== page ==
Here are today's top stories from Tech News Today for January 24, 2014:
- [me] Today is the Macintosh’s 30th birthday. The Apple website home page has been changed with an interactive timeline of the history of the product line, plus a video. They also added a "your first Mac" page, where readers are asked to talk about their first Mac. Read more at time.com.
- [sl] Princeton said last week that Facebook would lose 80% of its users in the next few years. Yesterday, Facebook struck back. The social giant said in a mock study that Princeton would lose all of its students by 2021. Read more at facebook.com.
- [me] Sony may turn your TV into a mirror for putting on makeup. A patent published this month a “makeup mode” for a TV set. The idea is that you’d push a button, and the camera would show a reversed video (mirror image view) of the user. But instead of showing the background, the TV would surround the user with white light. The light would light up the face with true colors. Read more at wsj.com.
- [sl] A German court has ordered Google to block sex pictures involving Formula One boss Max Mosley, because although Google had not taken the pictures it was responsible as a distributor of the images. The pictures were taken from a video filmed by the no-longer-in-print News of the World tabloid and uploaded to the web back in 2008. The block follows a French case that ended up with Google being ordered to remove links to the pictures. Google says it will appeal the latest ruling. Read more at reuters.com.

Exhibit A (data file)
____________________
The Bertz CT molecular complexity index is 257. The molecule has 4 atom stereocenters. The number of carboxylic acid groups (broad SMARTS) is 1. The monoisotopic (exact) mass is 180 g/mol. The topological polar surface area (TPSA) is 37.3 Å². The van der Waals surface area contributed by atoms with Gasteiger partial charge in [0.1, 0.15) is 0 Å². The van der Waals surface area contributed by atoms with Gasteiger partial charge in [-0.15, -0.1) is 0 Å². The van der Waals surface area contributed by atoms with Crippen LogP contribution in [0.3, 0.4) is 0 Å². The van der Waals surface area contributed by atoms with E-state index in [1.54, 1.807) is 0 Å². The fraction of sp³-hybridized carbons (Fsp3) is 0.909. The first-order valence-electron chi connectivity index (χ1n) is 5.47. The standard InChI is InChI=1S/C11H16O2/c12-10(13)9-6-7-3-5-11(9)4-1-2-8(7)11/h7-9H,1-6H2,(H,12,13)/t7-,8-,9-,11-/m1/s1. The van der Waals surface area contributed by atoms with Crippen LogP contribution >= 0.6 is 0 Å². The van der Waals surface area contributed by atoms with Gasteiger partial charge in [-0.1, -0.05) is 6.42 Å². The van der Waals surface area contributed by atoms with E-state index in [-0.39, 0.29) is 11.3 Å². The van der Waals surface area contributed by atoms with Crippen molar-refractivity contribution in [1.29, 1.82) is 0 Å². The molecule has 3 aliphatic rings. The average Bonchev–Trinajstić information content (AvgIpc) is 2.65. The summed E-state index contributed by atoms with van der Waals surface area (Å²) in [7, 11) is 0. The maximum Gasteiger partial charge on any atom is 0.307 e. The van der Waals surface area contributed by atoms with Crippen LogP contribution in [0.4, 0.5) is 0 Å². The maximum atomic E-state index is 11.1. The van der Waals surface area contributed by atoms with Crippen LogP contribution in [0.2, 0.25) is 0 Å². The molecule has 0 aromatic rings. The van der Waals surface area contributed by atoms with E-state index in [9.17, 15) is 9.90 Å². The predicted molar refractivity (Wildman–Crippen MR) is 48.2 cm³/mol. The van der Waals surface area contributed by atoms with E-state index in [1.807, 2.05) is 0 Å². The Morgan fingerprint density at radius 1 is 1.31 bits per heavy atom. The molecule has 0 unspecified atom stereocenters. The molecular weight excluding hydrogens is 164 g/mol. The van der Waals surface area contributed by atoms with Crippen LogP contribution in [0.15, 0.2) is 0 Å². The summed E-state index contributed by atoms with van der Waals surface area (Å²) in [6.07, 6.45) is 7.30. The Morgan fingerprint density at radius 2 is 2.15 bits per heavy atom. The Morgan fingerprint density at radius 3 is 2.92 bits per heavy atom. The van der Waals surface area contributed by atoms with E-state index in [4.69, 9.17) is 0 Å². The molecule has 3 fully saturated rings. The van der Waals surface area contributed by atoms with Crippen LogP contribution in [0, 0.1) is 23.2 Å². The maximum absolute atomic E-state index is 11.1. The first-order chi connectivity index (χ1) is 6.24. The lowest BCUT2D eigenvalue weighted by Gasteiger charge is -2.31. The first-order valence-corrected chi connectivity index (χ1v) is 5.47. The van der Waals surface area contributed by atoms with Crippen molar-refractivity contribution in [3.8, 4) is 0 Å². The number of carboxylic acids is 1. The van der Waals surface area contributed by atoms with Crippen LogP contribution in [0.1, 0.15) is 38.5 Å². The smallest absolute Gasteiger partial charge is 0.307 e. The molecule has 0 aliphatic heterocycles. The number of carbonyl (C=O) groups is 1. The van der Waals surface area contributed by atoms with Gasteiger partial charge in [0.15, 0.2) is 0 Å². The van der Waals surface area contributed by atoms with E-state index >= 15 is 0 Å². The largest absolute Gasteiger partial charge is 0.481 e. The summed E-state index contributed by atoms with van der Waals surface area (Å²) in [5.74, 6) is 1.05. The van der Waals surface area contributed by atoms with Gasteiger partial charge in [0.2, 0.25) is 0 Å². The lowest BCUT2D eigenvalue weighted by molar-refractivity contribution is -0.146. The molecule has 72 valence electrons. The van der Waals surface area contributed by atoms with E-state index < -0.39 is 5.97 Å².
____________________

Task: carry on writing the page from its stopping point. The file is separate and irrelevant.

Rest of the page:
- [me] Don’t you hate smartphone bloatware that you can’t delete? So does the South Korean government, apparently. Any pre-installed software on phones must be deletable by users, according to new guidelines that go into effect in April. The rules affect phones made by Samsung and LG, two of the world’s biggest brands. Read more at zdnet.com.
- [sl] If you’re tired of link-bait headlines from sites like Buzzfeed and Upworthy, I’ve got a browser plug-in I think you’re going to like. It claims to automatically transform hyperbolic viral headlines into what they really mean. It works by finding the words link-bait headline over-uses, and changes those words to make them more accurate. For example, the word "Incredible" is changed to "Painfully Ordinary." Read more at downworthy.snipe.net.
For insight, analysis, and discussion of these topics and more, check out Tech News Today for January 24, 2014.